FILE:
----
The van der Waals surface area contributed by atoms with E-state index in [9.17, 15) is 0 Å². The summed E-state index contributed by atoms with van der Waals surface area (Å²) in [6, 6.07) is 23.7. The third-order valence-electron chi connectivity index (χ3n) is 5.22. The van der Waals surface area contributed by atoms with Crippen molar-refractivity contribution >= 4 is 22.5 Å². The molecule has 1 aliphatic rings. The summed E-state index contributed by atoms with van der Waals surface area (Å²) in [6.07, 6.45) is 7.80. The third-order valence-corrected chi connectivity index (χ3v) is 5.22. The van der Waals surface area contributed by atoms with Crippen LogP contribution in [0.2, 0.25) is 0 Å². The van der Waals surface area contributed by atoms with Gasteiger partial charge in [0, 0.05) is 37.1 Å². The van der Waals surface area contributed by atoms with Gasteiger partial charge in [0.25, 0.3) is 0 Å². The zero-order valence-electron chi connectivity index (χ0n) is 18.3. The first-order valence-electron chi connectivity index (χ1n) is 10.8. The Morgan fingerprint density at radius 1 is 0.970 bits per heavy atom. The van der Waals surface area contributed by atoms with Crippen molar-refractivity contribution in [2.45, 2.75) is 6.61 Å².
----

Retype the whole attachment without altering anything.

The van der Waals surface area contributed by atoms with E-state index in [9.17, 15) is 0 Å². The summed E-state index contributed by atoms with van der Waals surface area (Å²) in [6, 6.07) is 23.7. The third-order valence-electron chi connectivity index (χ3n) is 5.22. The van der Waals surface area contributed by atoms with Crippen molar-refractivity contribution >= 4 is 22.5 Å². The molecule has 1 aliphatic rings. The summed E-state index contributed by atoms with van der Waals surface area (Å²) in [6.07, 6.45) is 7.80. The third-order valence-corrected chi connectivity index (χ3v) is 5.22. The van der Waals surface area contributed by atoms with Crippen LogP contribution in [0.2, 0.25) is 0 Å². The van der Waals surface area contributed by atoms with Gasteiger partial charge in [0, 0.05) is 37.1 Å². The van der Waals surface area contributed by atoms with Gasteiger partial charge in [0.25, 0.3) is 0 Å². The zero-order valence-electron chi connectivity index (χ0n) is 18.3. The first-order valence-electron chi connectivity index (χ1n) is 10.8. The Morgan fingerprint density at radius 1 is 0.970 bits per heavy atom. The van der Waals surface area contributed by atoms with Crippen molar-refractivity contribution in [2.45, 2.75) is 6.61 Å².